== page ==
Lisa Robinson has penned a book about her adventures in Rock History. There Goes Gravity: A Life in Rock and Roll documents a lifetime of riveting stories, many told for the first time in this book.
Since the early 1970’s, Lisa Robinson has traveled extensively with these musicians, earning their trust and capturing the hidden side of rock’s most public personas. She’s been on the side of the stage, backstage, in dressing rooms, swanky hotels, seedy motels, tour buses, recording studios, and the private homes of the biggest stars. (Led Zeppelin, The Rolling Stones, Patti Smith, The Clash, David Bowie to name a few.)
Notably, Robinson was a pioneering female journalist in a male-dominated world that rarely allowed women any respectable access. Lisa spoke to me from her home in L.A.
Hear the 7 minute conversation here or read the highlights below.
On getting her big break:
Led Zeppelin saw my first article in Disc and Music Echo, the band was getting bad reviews in America, the male rock critics thought they were a cheesy heavy metal band. They asked me to come and see them play and I loved them. I heard all these different influences in their music, and when I started to talk about that, they were very pleased that someone got what they were doing and took me on the road with them. And here we are, almost 45… 50 years later, and they’re considered one of the best bands in the world. So I would say that was a good first break.
Speaking of Zeppelin, you happened to be on that plane with their manager pulled out a pistol…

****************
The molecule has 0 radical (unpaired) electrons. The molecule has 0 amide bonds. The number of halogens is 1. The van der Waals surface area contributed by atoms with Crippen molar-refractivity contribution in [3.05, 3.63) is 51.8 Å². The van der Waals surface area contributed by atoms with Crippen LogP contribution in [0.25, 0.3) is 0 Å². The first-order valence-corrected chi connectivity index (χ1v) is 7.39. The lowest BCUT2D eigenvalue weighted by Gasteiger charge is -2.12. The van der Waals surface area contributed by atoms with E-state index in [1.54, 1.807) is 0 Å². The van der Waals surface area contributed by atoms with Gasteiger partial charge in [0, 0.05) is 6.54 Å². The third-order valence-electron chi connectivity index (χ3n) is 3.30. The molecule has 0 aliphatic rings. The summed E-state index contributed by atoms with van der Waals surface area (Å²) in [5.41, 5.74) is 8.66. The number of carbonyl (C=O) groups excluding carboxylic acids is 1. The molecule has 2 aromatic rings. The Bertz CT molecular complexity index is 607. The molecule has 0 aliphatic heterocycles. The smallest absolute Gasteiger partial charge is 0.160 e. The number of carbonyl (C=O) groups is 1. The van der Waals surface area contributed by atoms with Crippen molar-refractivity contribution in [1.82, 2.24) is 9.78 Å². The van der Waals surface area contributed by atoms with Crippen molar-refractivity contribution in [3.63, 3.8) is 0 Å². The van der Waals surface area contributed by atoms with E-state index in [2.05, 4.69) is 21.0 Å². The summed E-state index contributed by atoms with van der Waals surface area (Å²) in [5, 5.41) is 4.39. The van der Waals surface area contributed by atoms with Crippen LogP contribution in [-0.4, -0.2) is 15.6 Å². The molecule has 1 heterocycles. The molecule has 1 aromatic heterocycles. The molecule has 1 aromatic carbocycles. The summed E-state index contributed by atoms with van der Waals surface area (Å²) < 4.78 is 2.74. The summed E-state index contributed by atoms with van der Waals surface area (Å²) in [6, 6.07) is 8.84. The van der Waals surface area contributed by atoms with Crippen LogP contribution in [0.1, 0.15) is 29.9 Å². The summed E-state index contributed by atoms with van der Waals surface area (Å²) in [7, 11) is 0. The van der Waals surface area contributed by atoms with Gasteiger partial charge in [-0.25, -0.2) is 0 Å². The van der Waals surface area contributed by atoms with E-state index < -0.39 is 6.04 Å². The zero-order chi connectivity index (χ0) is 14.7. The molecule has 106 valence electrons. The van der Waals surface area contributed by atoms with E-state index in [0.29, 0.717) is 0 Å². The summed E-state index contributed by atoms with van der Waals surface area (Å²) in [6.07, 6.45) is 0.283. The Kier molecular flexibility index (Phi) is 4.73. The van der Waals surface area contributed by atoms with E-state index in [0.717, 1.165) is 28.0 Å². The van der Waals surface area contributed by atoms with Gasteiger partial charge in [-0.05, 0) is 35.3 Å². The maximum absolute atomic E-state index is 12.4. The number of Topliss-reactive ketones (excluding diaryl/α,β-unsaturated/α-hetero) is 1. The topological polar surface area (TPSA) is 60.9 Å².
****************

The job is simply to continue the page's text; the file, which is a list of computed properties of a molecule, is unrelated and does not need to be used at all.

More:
Jimmy Page was arguing with a British journalist who was yelling at him and Jimmy was a little drunk and it got a little tense and all of a sudden their tour manager was standing in the aisle with a gun. And the thing is, nobody remembers these things the same way, but because I was not stoned, I was not drunk, I took copious notes, ( I still have all of them), I also had my tape recorder on the whole time, I do remember that incident. Do you still have all that audio? Yes, I was listening to one of John Lennon in 1980, about 2 months before he was murdered. It’s as if he’s still in the room, it’s really eerie. This stuff (the audio) all lasted, knock on wood.
How did you get the trust of these huge rock stars?
From the first time I met Mick Jagger, I was so not intimidated even though I was a big Stones fan. The first thing out of my mouth was, ‘Those are the tackiest shoes I’ve ever seen.’ He was wearing these rhinestone studded shoes and they really were ridiculous. And I think he just laughed because no one ever talked to him like that. If a journalist was around Mick Jagger, they were really nervous. I was never nervous.
You talked to them like they were real people… Well, they are real people…
You met Michael Jackson when he was 12. What was that day like? It was absolutely incredible because he was the most adorable child, inquisitive, talented, sweet, fun kid. He asked me more questions than I asked him. I remember calling up a friend to say, ‘This kid is going to be the greatest entertainer ever.” There was just something about him that was magical. We remained friendly for years. He’d call me on the phone, we’d do a lot of interviews together, and I saw that when he grew older and especially when he had his massive solo success, he was incredibly talented but got way more paranoid, way more insular. It was sad what happened to him.